I’m Lucky and Grateful

It’s not a coincidence that I have an older post by the same name. I’m still lucky, and still grateful.

I’m writing this post as I sit in the infusion chair, getting my second weekly dose of chemo. Last week was rough–debilitating nausea–but my medical oncologist added extra medications. They’re the same medications that helped so much last time, so I’m confident they’ll make that difference again.

I’m lucky to live so close to one of the top cancer centers in the world, and to be receiving such quality care. I’m lucky this is happening during a renaissance of lung cancer treatments, as the attitude toward the disease shifts to view it as a chronic illness to be managed and treated. I’m lucky to be in good health otherwise.

I’m grateful for the people in my life who make a difference for me every day. My spouse, Charlie, has been amazing… again. He doesn’t hesitate to help in any way he can. One rough afternoon between diagnosis and treatment plan, the Labrinth cover of Express Yourself came up in a playlist and he did a dance for me that would make Sam Rockwell proud. He’s the best.


My friends are there for me each day, whether I want to talk about tough subjects or fall back on the comfortably mundane. My employers and friends at The Workshop have been incredibly supportive, letting me work from home during treatments and understanding when the fatigue or nausea makes that challenging. My family stays in touch and offer their support and help too.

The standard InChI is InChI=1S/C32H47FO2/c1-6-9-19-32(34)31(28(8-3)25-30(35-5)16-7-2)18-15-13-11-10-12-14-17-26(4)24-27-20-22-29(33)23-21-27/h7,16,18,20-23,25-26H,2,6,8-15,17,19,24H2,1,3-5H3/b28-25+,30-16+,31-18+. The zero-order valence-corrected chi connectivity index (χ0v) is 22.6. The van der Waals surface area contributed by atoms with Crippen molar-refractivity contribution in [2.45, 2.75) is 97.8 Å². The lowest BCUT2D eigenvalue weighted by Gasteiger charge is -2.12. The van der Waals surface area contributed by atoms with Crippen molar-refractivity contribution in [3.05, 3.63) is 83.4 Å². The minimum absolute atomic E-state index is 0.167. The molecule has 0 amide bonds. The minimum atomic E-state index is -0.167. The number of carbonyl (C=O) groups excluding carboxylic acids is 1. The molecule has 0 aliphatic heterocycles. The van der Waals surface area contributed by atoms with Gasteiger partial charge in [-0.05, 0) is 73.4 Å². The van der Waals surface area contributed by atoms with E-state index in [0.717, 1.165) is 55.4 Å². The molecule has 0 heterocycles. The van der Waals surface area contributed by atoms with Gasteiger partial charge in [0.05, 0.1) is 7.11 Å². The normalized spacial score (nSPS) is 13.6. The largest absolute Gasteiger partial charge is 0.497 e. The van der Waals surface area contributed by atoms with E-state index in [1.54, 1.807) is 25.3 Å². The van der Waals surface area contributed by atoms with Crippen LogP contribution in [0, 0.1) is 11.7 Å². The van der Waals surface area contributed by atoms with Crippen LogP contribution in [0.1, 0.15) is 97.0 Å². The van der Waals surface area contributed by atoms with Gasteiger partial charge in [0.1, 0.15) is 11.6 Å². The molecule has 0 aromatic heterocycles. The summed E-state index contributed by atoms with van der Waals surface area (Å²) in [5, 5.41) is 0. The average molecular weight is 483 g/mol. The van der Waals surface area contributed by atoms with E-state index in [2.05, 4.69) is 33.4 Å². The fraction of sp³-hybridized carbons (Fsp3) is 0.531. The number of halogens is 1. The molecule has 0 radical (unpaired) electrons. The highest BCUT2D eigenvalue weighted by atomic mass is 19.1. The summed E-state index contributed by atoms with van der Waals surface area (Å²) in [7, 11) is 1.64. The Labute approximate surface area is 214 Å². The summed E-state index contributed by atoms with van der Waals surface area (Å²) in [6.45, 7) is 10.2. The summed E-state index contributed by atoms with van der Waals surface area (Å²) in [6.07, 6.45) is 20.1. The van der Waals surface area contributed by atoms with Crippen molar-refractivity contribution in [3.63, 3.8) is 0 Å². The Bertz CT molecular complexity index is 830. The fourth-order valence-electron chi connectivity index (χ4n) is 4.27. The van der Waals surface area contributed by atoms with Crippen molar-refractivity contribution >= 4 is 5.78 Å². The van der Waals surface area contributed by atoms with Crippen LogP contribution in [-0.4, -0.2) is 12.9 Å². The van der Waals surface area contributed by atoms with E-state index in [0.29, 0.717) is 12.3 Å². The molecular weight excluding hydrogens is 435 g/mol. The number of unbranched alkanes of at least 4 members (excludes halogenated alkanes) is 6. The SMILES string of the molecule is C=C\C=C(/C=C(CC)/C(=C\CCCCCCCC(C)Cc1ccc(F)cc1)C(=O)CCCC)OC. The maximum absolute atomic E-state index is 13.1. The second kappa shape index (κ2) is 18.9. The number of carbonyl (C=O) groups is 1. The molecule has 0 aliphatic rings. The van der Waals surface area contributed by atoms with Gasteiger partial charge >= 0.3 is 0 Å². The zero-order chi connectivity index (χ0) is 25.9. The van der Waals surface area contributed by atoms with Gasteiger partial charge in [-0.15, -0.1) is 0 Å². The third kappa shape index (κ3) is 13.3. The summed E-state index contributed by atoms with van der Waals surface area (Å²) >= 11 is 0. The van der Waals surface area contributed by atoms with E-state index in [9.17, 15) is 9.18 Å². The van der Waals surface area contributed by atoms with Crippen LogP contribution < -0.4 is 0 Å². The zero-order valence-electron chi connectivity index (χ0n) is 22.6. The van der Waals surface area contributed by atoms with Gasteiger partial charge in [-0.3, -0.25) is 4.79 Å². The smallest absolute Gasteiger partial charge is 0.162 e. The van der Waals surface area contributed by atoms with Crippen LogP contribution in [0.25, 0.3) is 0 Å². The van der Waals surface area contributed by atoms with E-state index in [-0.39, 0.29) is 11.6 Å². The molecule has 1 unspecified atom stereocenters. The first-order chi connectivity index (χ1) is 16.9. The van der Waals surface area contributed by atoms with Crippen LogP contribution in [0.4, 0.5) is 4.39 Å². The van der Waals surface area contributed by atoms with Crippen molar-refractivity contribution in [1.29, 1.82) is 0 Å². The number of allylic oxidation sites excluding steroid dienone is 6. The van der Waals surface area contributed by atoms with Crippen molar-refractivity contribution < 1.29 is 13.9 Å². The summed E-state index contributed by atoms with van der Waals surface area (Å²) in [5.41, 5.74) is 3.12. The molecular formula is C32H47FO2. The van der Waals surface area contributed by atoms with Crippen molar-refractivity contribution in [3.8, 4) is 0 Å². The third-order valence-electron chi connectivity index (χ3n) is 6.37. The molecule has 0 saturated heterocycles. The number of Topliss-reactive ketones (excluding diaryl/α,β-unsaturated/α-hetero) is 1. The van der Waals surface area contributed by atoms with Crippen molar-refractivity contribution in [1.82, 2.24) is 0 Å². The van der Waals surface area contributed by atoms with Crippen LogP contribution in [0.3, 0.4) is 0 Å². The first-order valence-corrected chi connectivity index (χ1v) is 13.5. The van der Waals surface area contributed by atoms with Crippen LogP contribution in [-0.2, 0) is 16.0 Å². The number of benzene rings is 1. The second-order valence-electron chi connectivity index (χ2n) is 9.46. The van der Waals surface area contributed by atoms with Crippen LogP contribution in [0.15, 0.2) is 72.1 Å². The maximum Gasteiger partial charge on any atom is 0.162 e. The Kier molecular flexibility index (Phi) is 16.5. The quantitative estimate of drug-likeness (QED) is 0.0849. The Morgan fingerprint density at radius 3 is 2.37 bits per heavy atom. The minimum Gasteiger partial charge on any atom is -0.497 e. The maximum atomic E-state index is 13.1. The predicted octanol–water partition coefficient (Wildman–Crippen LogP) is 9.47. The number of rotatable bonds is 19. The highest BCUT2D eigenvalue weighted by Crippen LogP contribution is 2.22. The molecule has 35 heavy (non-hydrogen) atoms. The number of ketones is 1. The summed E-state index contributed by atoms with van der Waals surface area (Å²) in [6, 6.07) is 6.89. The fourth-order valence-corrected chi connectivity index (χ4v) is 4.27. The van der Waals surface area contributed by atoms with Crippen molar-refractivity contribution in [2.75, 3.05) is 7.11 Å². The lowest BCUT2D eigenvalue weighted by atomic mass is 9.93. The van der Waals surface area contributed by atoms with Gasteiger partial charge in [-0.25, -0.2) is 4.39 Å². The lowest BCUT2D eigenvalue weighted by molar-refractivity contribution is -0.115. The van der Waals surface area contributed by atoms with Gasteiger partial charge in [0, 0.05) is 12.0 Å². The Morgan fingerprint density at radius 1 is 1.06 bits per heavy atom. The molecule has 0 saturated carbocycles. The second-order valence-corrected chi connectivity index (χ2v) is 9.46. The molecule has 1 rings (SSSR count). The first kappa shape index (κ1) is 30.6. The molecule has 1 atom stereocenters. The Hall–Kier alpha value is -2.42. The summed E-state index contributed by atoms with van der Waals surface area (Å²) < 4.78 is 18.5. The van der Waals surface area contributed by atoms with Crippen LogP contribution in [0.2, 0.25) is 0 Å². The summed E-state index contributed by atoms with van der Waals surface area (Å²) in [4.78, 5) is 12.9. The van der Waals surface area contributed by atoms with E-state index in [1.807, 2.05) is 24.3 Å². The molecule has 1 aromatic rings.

I’m grateful and amazed to have had such an outpouring of support from my friends on Facebook and especially from folks on Twitter. The vast majority of you have never met me and yet you take the time to send me positive thoughts and well wishes. All of this support makes a big difference and I am profoundly grateful and lucky to have it.

I have radiation every weekday. I lay on the table and look up at the slowly blinking LED “stars” in the black ceiling of the treatment room as they get me lined up and prepared. Then the table moves into the tube for a CT scan followed by treatment. During treatment, it moves slowly further and further into the CT tube and I go further and further into my thoughts, hopes and dreams. At the end of treatment, the table pulls back out of the tube. It feels like I’m being born again, each day.

In many ways, I am. And so I’m lucky, and grateful.



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